Here’s where it starts to get difficult…
6. The Incredibles – A last second change has dropped this down to #6. When I first saw this I was blown away by what Pixar had done. Great animation and action, the script was tight, the characters were fun and the voices for the roles were great choices. It’s cool to see the family dynamics on display throughout this film. I think the reason I have it at #6 is due to the originality. Granted, most films are hardly original anymore, and there are lots of inspirations for any Pixar film. This film eerily mirrored Marvel Comics The Fantastic Four, though. Plus, it’s not like comic book based action films are rare. The film is still great, and one I recommend to anyone. In comparison to the rest of the films it came up short, and just barely with #5 film. (Check in with me next week and I might have changed.)
5. Up – A wonderful film. Pixar took some chances with this film, but it paid off beautifully. The dark tone at the outset of the film, the broken characters that carry hurts and pain due to relationships, the death of dreams…this is not your typical Pixar film and I think that’s why I enjoyed it. (The last three Pixar films have had a more adult feel to them, and perhaps that’s why they rank high with me.) How it touched on and addressed those deeper themes and still made an enjoyable film is quite an accomplishment for a film that will have five year olds watching it. Carl and Russell’s interplay is great. An original concept and script that I bought into, great characters and the voices for them, one or two scenes were predictable but that didn’t take away from it. Plus, you have apparent references to The Matrix, Star Wars and Miracle on 34th St.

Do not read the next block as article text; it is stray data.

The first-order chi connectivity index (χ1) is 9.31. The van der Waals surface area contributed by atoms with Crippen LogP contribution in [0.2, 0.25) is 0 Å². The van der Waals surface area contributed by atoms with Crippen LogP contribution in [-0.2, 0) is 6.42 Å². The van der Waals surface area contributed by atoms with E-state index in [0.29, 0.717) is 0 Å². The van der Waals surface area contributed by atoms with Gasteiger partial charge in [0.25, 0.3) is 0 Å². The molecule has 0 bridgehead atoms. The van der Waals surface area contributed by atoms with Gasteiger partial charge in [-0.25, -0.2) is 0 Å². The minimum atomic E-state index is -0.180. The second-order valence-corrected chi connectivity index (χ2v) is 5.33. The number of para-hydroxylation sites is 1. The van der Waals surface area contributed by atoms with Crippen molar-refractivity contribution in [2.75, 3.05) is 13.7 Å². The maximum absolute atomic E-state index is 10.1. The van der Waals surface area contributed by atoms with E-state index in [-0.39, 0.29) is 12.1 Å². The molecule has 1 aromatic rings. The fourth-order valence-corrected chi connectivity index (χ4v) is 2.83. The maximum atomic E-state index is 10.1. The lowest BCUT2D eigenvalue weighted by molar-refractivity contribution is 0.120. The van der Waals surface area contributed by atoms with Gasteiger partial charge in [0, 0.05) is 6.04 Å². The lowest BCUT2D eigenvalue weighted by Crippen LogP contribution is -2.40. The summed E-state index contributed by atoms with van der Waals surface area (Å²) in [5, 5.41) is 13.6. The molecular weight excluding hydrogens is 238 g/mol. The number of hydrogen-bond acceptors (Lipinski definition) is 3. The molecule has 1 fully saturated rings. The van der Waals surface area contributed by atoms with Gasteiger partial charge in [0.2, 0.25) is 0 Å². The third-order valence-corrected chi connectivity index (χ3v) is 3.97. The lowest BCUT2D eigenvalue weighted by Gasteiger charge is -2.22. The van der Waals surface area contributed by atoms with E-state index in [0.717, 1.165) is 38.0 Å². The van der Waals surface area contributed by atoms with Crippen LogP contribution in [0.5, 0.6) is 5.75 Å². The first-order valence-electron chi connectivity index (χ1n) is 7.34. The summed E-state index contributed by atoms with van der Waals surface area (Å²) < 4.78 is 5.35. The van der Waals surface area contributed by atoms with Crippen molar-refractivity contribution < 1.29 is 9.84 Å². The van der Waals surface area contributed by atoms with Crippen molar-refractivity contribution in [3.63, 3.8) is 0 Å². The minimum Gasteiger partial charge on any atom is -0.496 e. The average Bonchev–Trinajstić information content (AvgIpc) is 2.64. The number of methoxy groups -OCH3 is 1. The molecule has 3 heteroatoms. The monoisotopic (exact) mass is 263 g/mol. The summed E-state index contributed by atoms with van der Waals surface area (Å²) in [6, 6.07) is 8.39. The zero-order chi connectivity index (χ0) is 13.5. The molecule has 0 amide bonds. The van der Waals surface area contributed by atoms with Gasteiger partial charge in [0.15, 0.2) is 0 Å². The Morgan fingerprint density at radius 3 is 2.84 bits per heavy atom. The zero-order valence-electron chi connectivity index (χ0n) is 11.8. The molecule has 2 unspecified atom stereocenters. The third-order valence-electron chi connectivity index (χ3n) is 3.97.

(Bonus: I saw Up in 3D and that made it all the more enjoyable. What I appreciated about it was the creators not flaunting the 3D aspect of the film, but utilizing it to complement the story and add depth to the experience.)
Cream rising to the top…
4. Ratatouille – When the lights came on after I saw this film I couldn’t believe how much I loved this film. I knew Pixar would make a great film, but about a rat that cooks? Believe it. Just an absolutely wonderful story. How they came up with it I have no idea, but it is great. Even now I find it hard to sum up succinctly what I liked about it. It’s just a great film. I couldn’t wait for it to come out on dvd and bought it the first day it was released. This movie’s score was also the first Pixar soundtrack I purchased.